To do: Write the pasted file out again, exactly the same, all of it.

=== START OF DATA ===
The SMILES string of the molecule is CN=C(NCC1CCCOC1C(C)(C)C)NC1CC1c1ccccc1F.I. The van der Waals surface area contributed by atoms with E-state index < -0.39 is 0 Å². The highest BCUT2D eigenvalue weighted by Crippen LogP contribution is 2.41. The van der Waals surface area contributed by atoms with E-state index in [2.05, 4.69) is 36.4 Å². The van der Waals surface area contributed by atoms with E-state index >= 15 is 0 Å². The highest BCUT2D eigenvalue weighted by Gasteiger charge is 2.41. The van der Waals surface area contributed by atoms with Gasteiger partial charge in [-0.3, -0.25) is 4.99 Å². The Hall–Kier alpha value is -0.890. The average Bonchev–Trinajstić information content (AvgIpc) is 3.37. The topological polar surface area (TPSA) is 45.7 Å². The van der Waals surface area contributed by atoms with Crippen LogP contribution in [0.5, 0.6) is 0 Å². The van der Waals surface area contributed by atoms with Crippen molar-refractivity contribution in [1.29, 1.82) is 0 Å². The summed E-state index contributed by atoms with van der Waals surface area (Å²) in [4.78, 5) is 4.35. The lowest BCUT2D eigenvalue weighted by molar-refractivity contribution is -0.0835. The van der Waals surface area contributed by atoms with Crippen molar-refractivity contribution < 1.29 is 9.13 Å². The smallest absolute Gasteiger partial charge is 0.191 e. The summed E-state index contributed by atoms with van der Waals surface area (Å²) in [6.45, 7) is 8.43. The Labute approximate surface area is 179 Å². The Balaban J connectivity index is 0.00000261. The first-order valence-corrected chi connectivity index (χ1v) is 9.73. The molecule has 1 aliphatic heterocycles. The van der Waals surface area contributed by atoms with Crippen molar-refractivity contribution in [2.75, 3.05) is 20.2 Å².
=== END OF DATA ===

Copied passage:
The SMILES string of the molecule is CN=C(NCC1CCCOC1C(C)(C)C)NC1CC1c1ccccc1F.I. The van der Waals surface area contributed by atoms with E-state index < -0.39 is 0 Å². The highest BCUT2D eigenvalue weighted by Crippen LogP contribution is 2.41. The van der Waals surface area contributed by atoms with E-state index in [2.05, 4.69) is 36.4 Å². The van der Waals surface area contributed by atoms with E-state index >= 15 is 0 Å². The highest BCUT2D eigenvalue weighted by Gasteiger charge is 2.41. The van der Waals surface area contributed by atoms with Gasteiger partial charge in [-0.3, -0.25) is 4.99 Å². The Hall–Kier alpha value is -0.890. The average Bonchev–Trinajstić information content (AvgIpc) is 3.37. The topological polar surface area (TPSA) is 45.7 Å². The van der Waals surface area contributed by atoms with Crippen LogP contribution in [0.5, 0.6) is 0 Å². The van der Waals surface area contributed by atoms with Crippen molar-refractivity contribution in [1.29, 1.82) is 0 Å². The summed E-state index contributed by atoms with van der Waals surface area (Å²) in [4.78, 5) is 4.35. The lowest BCUT2D eigenvalue weighted by molar-refractivity contribution is -0.0835. The van der Waals surface area contributed by atoms with Crippen molar-refractivity contribution < 1.29 is 9.13 Å². The smallest absolute Gasteiger partial charge is 0.191 e. The summed E-state index contributed by atoms with van der Waals surface area (Å²) in [6.45, 7) is 8.43. The Labute approximate surface area is 179 Å². The Balaban J connectivity index is 0.00000261. The first-order valence-corrected chi connectivity index (χ1v) is 9.73. The molecule has 1 aliphatic heterocycles. The van der Waals surface area contributed by atoms with Crippen molar-refractivity contribution in [2.75, 3.05) is 20.2 Å².